So what is collaboration in terms of art? is it teamwork? The key difference between teamwork and collaboration is that in teamwork, a group of people perform their individual roles to contribute to the achievement of a goal whereas in collaboration, all individuals are partners that share work as well as ideas and insights to achieve a common objective.

In the footsteps of past artist collaborations and famous artist collaborators I came to create two collaborations in art. The first began in 2014, shortly after I visited the Douglas Coupland exhibition at the Vancouver Art Gallery. The People of Canada Portrait Project, a collaborative portrait painting project, between myself and everyday Canadians. Through photos submitted by Canadians, I paint portraits based on the stories they share with me about their lives as Canadians.

For the project, I used social media and the internet as a tool for connecting to a diverse audience of subjects. I never know what photo will grab my attention and you never know what the backstory will be, but the photo has to ‘grab’ me, I have to be invested in the subjects I will paint. The original images selected as reference points for portraits are displayed in a stream on the project’s website ( Through interviews, process photos, and short films the original subjects of the photographs become part of the project’s archive, material for future excavation into how people define themselves as Canadian. By choosing their own photographs, my subjects participate in their own self-representation. Yet they also cede control as I invent a landscape intended to amplify the relationship between the people and landscapes depicted.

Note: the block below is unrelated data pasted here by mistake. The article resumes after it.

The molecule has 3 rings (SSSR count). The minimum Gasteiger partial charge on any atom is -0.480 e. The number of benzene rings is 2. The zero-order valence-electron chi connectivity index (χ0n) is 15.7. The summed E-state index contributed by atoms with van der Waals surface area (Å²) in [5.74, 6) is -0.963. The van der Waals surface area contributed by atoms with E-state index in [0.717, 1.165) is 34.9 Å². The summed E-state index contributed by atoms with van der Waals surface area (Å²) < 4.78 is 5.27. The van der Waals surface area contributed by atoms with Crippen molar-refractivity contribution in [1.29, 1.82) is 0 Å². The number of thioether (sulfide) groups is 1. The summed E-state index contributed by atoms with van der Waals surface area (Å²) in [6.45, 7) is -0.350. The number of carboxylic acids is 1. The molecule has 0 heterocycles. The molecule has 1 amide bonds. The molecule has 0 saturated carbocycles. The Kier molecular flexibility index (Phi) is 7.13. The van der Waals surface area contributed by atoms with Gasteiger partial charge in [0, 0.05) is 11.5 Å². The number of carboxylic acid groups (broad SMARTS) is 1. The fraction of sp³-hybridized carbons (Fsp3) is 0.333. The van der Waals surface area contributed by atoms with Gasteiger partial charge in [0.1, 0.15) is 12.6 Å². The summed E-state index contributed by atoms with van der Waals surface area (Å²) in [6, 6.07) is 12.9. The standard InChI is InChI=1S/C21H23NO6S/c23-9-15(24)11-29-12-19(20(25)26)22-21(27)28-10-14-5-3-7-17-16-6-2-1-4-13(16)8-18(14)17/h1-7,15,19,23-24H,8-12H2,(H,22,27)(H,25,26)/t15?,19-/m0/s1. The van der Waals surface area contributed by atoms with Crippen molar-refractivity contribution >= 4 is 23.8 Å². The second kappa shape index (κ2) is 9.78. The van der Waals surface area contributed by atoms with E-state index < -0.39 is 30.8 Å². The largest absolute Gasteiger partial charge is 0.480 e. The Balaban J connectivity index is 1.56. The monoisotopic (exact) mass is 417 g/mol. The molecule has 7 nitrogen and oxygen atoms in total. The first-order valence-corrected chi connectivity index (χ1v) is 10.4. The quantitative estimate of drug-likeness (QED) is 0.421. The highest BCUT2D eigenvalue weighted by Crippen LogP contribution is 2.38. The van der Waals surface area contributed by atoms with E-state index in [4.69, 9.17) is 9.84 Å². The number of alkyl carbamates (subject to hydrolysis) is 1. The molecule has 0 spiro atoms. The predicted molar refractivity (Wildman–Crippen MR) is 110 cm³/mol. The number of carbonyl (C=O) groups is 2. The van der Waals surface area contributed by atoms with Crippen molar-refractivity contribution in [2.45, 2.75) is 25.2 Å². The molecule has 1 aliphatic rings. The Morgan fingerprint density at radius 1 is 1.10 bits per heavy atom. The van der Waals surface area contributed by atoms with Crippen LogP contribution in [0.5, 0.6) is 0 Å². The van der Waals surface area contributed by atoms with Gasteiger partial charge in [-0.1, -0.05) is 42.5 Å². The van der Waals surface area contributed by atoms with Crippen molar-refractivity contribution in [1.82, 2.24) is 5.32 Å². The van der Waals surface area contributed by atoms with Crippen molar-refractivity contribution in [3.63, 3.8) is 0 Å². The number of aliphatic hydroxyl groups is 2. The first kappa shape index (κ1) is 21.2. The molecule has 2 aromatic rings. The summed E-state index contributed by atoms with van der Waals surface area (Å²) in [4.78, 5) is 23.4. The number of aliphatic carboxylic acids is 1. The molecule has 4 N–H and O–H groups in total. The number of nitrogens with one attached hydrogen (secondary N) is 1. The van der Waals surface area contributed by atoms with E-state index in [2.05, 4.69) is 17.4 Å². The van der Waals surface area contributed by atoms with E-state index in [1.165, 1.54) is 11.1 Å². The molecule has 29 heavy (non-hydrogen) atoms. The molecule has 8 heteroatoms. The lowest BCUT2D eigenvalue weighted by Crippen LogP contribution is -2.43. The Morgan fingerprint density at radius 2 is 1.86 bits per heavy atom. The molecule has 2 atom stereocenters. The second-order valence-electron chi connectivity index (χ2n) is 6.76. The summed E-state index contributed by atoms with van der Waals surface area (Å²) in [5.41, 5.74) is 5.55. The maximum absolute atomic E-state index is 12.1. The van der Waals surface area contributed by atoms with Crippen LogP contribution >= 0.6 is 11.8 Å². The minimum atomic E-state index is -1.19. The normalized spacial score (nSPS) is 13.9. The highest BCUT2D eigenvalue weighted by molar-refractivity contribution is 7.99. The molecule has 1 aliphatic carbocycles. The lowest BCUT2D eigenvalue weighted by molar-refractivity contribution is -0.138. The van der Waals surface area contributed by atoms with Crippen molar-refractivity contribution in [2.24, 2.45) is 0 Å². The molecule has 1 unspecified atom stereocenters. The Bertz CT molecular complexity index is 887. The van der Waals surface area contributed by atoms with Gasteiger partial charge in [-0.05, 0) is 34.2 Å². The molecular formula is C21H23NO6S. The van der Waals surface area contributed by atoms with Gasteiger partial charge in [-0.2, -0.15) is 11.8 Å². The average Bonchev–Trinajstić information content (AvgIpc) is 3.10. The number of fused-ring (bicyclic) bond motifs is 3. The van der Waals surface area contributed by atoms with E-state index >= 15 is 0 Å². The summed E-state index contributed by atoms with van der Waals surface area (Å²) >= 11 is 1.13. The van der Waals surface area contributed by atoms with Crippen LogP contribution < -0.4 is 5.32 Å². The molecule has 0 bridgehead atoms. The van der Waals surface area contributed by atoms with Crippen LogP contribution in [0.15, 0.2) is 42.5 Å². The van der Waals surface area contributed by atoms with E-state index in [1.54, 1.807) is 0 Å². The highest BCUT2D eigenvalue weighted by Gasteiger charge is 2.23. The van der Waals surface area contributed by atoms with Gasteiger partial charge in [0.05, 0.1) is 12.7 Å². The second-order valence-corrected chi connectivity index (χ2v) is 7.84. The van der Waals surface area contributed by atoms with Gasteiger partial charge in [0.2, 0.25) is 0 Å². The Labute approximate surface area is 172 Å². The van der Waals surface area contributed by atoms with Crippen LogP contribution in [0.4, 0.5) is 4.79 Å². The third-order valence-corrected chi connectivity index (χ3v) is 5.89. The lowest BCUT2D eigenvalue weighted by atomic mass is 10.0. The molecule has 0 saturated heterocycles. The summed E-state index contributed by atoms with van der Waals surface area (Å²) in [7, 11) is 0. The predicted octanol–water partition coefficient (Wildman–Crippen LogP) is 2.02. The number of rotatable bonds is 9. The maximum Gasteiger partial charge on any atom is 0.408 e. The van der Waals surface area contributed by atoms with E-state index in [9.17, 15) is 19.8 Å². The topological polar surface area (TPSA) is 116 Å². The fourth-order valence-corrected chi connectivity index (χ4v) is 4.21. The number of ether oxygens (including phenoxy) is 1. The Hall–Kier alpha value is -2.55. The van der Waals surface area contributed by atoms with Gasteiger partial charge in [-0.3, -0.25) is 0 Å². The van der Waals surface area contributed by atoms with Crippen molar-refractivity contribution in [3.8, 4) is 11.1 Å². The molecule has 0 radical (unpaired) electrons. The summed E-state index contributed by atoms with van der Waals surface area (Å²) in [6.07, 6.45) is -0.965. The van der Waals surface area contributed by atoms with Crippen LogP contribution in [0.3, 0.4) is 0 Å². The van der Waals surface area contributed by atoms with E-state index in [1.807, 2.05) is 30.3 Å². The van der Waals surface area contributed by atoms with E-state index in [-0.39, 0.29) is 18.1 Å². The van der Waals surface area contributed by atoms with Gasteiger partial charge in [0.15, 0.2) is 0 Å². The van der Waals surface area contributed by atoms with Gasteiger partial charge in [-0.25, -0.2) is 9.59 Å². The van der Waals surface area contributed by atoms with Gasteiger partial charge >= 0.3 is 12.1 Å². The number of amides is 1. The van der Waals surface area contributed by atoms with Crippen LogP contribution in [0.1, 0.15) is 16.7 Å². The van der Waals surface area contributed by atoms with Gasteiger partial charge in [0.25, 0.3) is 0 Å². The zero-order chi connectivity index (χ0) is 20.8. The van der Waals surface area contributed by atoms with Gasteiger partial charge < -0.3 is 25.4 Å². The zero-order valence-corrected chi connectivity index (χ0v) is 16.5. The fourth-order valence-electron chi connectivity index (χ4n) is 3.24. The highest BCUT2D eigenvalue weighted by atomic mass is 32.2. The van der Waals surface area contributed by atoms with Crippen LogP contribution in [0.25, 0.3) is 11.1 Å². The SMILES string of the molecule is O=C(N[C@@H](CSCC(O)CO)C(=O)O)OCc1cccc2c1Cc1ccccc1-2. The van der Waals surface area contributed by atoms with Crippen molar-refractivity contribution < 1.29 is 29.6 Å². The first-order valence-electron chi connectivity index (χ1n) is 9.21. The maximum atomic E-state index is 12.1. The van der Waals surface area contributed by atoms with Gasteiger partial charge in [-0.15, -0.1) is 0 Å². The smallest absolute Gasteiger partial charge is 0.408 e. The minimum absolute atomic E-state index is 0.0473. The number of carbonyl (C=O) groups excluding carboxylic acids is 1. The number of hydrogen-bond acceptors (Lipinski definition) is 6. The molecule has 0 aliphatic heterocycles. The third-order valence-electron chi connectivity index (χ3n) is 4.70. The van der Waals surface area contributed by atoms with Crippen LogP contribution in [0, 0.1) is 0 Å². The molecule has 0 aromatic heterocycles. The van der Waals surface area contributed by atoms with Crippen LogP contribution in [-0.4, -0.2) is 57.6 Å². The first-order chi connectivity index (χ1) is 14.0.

As this Canadian portrait project continues to grow and evolve, the project guidelines I set forth in the beginning have also evolved, because of the collaborative experience.

The second collaboration I am currently working on, is inspired by the tradition of landscape painting in Canada, and the Group of Seven. In 2017, I began collaborating with anotherCanadian artist collaboration Canadian painter, based in Calgary, Alberta. The idea: paint mountain peaks on the provincial border of Alberta and British Columbia (the border that divides us as artists) Painting mountains on the continental divide, the painting begins in one artists’ studio in Calgary, and the painting is completed in the other artists’ studio in Victoria.  Inspired by famous collaborations of art history past, such as Warhol and Basquiat, Johns and Rauschenberg, and Rivera & Kahlo – this was going to be interesting as in our case we live 1059KM apart, a 13 hour drive and a ferry boat. Each painting rendered in brushstrokes from each artist. Each painting a collaborative effort and celebration of two styles, creating a new language, expressing a combined love of the Rockies. Beyond the borders of the paintings, and beyond the borders that divide two provinces that have been locked into a political battle over a pipeline. Moving us beyond the borders of our differences, and bringing us together, over art. In honour of Group of Seven luminary, Lawren Harris, we selected a name under which to paint, and the Mountain Forms Collective is born.

The art of collaboration is truly one that requires patience, an openness to learning no matter your level of experience and expertise (leave your ego at the door) respect of your collaborators, working as a team to achieve something bigger than yourself, the creation of a new community in which to grow and propagate your ideas and the unique experience of creating something important, together. For if it is important to you, it is important to make it heard in any way you can conceive!

Sincerely Yours,

Brandy Saturley